Charles Taylor’s A Secular Age is a significant work on modern secularism. James K.A. Smith writes a helpful condensation and commentary in How (Not) To Be Secular. Smith reflects on our discomfort with pure materialism:
“There is a fundamental discomfort with materialism and its attendant reductionism that generates a resistance and unwillingness to settle for the closed account of materialism…Taylor identifies three ‘fields’ of cross-pressures to which he will keep returning in chapter 16:
- Agency: ‘the sense that we aren’t just determined, that we are active, building, creating, shaping agents’;
- Ethics: ‘we have higher spiritual/ethical motives’ that don’t reduce to biological instinct or ‘base’ drives; and
- Aesthetics: ‘Art, Nature moves us’ because of a sense of meaning; these are not just differential responses to pleasure.”
~Smith, p. 104
One example I have seen of #3 is John Gray’s The Silence of the Animals. Since we and the world are temporary, susceptible to decay and death, beauty is a shimmering vapor issuing from the pit of entropic death. Is that really all there is to beauty, or does beauty whisper to us that we are haunted by transcendence?
The problem of illiteracy perplexes American educators. One possible explanation for illiteracy is that Americans abandoned the old method that was highly successful (phonics) for a new method that has proven a failure (look-and-say):
“In 1955, Rudolf Flesch published Why Johnny Can’t Read, which explained precisely why the problem with reading instruction in U.S. schools. He said, ‘So, ever since 1500 B.C. people all over the world–wherever an alphabetic system of writing was used–learned how to read and write by the simple process of memorizing the sound of each letter in the alphabet…This is not miraculous, it’s the only natural system of learning how to read.’ Flesch notes that every single nation throughout history with an alphabet taught reading in this way–except ‘twentieth-century Americans–and other nations insofar as they followed our example. And what do we use instead?…We have decided to forget that we write with letters and learn to read English as if it were Chinese.’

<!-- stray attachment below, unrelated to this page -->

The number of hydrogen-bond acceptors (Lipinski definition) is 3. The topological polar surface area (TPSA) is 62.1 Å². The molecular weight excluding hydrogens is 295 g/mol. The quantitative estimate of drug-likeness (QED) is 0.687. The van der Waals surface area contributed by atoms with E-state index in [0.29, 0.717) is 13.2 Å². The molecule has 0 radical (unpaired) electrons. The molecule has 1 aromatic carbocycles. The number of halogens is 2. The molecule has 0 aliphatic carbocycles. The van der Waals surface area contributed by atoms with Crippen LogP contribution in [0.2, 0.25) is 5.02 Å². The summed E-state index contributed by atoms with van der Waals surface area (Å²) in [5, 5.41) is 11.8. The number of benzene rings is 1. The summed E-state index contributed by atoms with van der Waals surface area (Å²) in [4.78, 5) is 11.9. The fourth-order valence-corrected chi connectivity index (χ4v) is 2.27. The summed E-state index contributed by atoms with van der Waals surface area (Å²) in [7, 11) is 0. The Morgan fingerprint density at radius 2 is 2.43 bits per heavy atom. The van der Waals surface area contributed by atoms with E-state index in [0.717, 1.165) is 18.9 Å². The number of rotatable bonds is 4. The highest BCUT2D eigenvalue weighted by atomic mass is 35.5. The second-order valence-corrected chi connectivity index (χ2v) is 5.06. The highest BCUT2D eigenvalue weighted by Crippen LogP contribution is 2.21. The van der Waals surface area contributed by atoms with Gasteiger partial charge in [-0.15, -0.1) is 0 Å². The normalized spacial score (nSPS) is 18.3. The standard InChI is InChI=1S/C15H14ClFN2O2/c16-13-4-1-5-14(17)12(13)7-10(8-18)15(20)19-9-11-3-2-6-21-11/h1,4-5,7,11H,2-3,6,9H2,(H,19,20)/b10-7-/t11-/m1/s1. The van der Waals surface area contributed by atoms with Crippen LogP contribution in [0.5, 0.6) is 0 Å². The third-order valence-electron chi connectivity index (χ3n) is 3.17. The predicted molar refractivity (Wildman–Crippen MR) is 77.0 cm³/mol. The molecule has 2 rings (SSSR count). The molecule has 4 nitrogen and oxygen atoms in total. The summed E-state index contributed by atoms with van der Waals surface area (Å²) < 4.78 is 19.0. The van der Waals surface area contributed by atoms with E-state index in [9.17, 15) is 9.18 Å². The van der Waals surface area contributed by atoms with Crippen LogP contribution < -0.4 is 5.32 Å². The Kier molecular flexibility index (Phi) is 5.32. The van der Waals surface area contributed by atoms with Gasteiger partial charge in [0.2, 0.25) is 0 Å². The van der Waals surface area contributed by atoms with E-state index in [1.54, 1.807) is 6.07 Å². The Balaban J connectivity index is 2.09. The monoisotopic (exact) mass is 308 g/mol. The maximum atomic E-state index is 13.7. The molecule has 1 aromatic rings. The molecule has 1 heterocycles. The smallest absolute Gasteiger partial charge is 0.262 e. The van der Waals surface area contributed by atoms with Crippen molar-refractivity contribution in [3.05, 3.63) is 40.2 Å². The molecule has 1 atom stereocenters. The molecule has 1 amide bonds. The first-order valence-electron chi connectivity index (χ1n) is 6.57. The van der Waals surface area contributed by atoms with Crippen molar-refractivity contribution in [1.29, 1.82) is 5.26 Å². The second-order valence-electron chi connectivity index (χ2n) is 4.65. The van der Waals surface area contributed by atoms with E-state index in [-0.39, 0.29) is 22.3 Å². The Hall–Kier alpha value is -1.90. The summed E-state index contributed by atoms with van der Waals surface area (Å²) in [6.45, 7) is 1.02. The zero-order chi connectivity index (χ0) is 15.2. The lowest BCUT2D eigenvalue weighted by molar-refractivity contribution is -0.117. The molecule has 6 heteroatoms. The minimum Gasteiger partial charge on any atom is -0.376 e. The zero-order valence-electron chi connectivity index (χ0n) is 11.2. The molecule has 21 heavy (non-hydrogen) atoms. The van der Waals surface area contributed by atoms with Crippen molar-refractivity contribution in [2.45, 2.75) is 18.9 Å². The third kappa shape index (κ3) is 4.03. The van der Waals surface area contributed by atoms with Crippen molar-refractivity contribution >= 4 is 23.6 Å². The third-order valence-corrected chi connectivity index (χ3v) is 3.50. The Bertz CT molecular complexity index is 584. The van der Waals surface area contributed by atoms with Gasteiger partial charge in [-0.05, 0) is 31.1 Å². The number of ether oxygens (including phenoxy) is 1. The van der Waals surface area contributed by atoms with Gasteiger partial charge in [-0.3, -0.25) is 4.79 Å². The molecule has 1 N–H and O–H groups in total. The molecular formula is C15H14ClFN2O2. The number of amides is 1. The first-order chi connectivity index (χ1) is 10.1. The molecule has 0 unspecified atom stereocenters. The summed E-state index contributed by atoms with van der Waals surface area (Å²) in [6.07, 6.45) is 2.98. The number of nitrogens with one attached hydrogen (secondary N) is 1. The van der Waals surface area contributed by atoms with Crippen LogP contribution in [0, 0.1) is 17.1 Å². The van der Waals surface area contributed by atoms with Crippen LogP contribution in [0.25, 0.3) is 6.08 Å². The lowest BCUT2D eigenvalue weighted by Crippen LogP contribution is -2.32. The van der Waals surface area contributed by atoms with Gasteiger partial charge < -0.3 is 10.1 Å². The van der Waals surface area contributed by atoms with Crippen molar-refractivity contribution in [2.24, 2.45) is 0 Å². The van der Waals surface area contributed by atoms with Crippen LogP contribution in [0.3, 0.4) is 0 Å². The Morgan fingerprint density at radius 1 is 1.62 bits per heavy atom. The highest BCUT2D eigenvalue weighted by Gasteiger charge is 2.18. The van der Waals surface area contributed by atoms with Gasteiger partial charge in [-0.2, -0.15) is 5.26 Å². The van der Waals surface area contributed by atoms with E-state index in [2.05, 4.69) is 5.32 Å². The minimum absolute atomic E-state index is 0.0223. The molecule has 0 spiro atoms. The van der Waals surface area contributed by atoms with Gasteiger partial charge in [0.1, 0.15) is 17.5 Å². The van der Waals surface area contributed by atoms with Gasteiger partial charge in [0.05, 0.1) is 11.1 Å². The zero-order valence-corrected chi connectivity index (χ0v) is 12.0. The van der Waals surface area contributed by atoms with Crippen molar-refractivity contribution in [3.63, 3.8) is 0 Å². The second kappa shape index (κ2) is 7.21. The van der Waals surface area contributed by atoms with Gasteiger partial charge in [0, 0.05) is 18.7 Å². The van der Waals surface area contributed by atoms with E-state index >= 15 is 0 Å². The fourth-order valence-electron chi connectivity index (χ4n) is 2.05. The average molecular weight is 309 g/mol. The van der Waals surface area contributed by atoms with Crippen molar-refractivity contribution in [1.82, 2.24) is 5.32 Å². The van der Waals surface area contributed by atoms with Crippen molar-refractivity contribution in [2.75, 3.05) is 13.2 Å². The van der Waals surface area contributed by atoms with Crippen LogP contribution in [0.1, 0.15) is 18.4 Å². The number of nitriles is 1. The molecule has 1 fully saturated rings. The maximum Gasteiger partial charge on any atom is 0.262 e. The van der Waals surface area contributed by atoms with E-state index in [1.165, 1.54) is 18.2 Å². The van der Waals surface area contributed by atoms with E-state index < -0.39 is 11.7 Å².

“The educational establishment did not respond well to Flesch’s observations. For example, in the NEA Journal Flesch was accused of trying to ‘discredit American education.’ In November of 1955, the Journal published another attack on Flesch entitled ‘Why Can’t Rudy Read.’ It was apparent rather quickly that Flesch had hit a nerve. Although the NEA reacted to his criticism, the continued problems we have with illiteracy show that they did not learn from it. In 1981, Flesch published another book entitled Why John Still Can’t Read. He reported on the progress since his first book. There hasn’t been much. ‘Unfortunately my advice fell on deaf ears. With heart-breaking slowness, phonics-first crept into some 15 percent of our schools, but an estimated 85 percent of them still stick to old discredited look-and-say. The results of this mass miseducation have been disastrous.'”
~From Recovering the Lost Tools of Learning by Doug Wilson
Americans boast in democracy, but we are unaware of the ways it has biased and prejudiced our thinking in negative ways. Enter de Tocqueville, the Frenchmen who visited the United States in the 1830s. His reflections contained in Democracy in America give Americans a fresh, piercing perspective about our way of life. The benefits of democracy are obvious, but the dangers are subtle and often work themselves out over many years. De Tocqueville was something of a seer. By looking at the seed of equality, he was able to see the fruits, good and bad, that would develop even hundreds of years later.
What are the dangers of democracy today?